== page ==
Over the weekend, the New York Times Opinionator page published a lengthy jeremiad from Professor Christy Wampole of Princeton lamenting the rise of irony and hipster culture. It was interesting…you know, I guess. If you’re into that kind of thing.
In case you were wondering, a jeremiad is a rhetorical artifact “in which the author bitterly laments the state of society and its morals in a serious tone of sustained invective, and always contains a prophecy of society’s imminent downfall.”
Ironically, Wampole’s jeremiad about irony is unintentionally hilarious.
I mean, she cites Wes Anderson movies as a reaction to the hipster subculture and its reliance on false nostalgia and pop culture. Seriously?
In this piece, Wampole focuses our attention on the growing influence of irony in American culture. While Wampole clearly has disdain for the hipster subculture, her concern is not limited to the denizens of Williamsburg, but to every American — including herself — who embraces irony and communication littered with pop culture references. For Wampole, this mentality has robbed America of sincerity and she implies that this is a dangerous development opening the door to fascism.
This ironic ethos can lead to a vacuity and vapidity of the individual and collective psyche. Historically, vacuums eventually have been filled by something — more often than not, a hazardous something. Fundamentalists are never ironists; dictators are never ironists; people who move things in the political landscape, regardless of the sides they choose, are never ironists.
This is a dire impact. Who knew that listening to Animal Collective was the first step to the second coming of Hitler? I have no great love of hipsterism, but to suggest that a snarky ethos among youngsters is akin to a complete retreat from the political is absurd.
Historically, irony has played a powerful role in calling for social change. Jonathan Swift and Voltaire were not worthless lay-abouts because they employed detached snark to advance their ideas. I’m not saying every Trustafarian in Brooklyn is penning the next Candide, but the fault would lie with the individual, not the ethos.
There are hipsters who have yet to recognize the importance of the political realm, but that is a common affliction of the young and inexperienced. Other hipsters work on mainstream political campaigns. Still others care deeply about progressive causes and are only snarky and detached from politics due to their distrust of mainstream political processes seen as woefully inadequate for realizing these ideals.
And make no mistake, this missive is directed at the youngsters. Wampole, a self-identified Gen X-er (full disclosure: I’m also of Gen X), is placing the blame for the plague of irony on the Millennials.
For many Americans born in the 1980s and 1990s — members of Generation Y, or Millennials — particularly middle-class Caucasians, irony is the primary mode with which daily life is dealt.
I’ve made no secret of my disdain for the practice of blaming “the kids,” though usually I’m ripping Baby Boomers targeting the young for the problems they created themselves. But Wampole’s article represents the first shots fired in Gen X’s transition to middle age. “The Millennials just don’t get it. Walking around dressed all crazy and “ironically” disengaged from going out and getting a job. It’s not like it was in our day!” Right?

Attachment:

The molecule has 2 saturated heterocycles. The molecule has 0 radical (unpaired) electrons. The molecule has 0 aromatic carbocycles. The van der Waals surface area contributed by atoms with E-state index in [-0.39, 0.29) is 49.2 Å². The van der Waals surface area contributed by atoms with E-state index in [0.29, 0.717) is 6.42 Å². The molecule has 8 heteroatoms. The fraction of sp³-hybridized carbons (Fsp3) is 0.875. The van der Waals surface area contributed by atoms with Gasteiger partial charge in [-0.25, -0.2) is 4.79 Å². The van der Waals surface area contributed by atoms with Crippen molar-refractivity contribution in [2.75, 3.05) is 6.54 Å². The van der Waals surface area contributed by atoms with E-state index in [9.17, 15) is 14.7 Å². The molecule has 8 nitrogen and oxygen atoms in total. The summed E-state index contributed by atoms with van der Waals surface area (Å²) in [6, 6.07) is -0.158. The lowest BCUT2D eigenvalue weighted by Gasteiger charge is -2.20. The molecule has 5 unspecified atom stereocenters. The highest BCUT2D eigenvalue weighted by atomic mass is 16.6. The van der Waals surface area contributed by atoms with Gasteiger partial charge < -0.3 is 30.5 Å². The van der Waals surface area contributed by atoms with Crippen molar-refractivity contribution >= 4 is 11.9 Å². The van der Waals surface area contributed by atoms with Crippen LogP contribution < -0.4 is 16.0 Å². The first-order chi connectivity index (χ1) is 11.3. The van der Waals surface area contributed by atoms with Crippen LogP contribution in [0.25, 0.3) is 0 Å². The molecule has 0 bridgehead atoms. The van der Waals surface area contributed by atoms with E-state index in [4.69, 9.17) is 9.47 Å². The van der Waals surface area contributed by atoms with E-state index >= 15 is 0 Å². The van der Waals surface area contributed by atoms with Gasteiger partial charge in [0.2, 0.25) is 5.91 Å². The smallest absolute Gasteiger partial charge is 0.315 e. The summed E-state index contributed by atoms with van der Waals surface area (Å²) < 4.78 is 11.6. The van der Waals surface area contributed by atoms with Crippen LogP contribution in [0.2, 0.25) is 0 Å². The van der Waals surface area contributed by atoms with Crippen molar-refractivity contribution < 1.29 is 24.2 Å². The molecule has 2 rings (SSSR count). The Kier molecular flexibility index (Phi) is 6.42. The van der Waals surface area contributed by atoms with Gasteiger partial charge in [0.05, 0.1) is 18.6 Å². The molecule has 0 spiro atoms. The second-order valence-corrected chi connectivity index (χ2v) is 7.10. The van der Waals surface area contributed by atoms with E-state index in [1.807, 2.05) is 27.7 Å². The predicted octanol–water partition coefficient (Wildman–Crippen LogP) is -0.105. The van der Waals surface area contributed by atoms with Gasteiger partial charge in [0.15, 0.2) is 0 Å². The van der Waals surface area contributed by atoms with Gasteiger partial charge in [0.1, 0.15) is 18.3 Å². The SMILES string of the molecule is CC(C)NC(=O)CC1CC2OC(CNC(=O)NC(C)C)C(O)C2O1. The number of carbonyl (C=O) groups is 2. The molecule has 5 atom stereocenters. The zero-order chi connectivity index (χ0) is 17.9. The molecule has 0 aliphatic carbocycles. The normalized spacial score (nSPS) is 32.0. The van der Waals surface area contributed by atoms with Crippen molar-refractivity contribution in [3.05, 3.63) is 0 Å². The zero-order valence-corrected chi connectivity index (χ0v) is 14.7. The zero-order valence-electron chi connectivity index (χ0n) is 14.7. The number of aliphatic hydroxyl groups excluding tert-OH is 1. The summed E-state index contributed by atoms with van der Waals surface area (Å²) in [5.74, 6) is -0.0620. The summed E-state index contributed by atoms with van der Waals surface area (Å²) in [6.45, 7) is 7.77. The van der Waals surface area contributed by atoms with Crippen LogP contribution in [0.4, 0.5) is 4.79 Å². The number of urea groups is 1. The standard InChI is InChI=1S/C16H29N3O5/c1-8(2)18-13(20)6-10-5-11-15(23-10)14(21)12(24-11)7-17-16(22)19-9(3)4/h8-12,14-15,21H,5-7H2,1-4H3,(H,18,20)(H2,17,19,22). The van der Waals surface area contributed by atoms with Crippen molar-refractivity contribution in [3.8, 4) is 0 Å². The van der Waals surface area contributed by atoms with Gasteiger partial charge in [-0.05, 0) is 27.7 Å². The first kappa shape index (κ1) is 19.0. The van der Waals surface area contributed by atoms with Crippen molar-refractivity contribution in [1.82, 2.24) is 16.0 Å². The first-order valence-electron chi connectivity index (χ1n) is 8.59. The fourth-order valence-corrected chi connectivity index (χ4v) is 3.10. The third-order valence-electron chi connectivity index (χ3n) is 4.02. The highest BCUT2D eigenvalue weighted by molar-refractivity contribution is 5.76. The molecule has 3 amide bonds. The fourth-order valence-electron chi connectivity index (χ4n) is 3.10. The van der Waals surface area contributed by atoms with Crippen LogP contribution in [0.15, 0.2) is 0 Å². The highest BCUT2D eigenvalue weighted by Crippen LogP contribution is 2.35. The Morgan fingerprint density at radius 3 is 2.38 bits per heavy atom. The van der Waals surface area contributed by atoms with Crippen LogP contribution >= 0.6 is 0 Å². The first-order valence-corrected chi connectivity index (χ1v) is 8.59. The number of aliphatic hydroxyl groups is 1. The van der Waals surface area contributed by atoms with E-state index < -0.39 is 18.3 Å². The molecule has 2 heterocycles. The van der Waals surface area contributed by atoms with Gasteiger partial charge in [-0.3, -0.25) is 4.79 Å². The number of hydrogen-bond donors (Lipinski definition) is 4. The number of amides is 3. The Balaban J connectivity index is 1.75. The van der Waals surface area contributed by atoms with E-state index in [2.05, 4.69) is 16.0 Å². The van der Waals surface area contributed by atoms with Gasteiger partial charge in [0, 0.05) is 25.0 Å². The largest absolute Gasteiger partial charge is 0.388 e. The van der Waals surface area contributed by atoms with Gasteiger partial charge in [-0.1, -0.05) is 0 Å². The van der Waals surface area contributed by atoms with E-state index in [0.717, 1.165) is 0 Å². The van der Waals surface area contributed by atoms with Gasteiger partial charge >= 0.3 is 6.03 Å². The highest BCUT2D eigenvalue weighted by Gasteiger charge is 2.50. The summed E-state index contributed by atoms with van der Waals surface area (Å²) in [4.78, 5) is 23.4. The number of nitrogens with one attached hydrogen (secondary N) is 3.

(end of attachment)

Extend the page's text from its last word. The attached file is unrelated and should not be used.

We were hopeful throughout the ’90s, but hope is such a vulnerable emotion; we needed a self-defense mechanism, for every generation has one. For Gen Xers, it was a kind of diligent apathy. We actively did not care. Our archetype was the slacker who slouched through life in plaid flannel, alone in his room, misunderstood. And when we were bored with not caring, we were vaguely angry and melancholic, eating anti-depressants like they were candy.
Ah. So being a slacker was “diligent apathy.” Not caring through our 20s had a purpose that no one understood, but it was there. Trust us. Why is today different? Shouldn’t we expect an essay in 20 years explaining that the Millennials were better than their kids because hipsters practiced “serious irony?”
Most of those obsessed with irony are not wholly detached from reality, and those that are will either grow out of it or become permanent wastes not unlike the slackers who never got over it (read: my beloved Portland, Oregon) and hippies who never got over it (read: Berkeley, California). Don’t write off everyone in skinny jeans just yet.
It’s not that Wampole is entirely wrong. Her call for more genuine communication in a world increasingly dominated by alienating technological stimulus is worth heeding. But her decision to single out the younger generation as representative of a poisonous culture is laughable. Many hipsters are annoyingly committed to the precise “authenticity” that Wampole seeks, for example eschewing television in favor of books and genuine conversation with a sickening faux superiority.
Wampole admits to being a less extreme example of these hipsters, but her lament is founded in one of the bases of the hipster subculture, nostalgia for a time they never lived. Wampole never lived in a world without television, rampant popular culture, or political cynicism. Her article would read better if she described herself as having an epiphany recognizing that her initial disdain for the ascendency of irony was misplaced antagonism toward the long slog toward an atomized culture tied together only by the simulation of a shared identity. But she just can’t get away from defending her own generation and saying the problem lies with the kids and their pesky culture.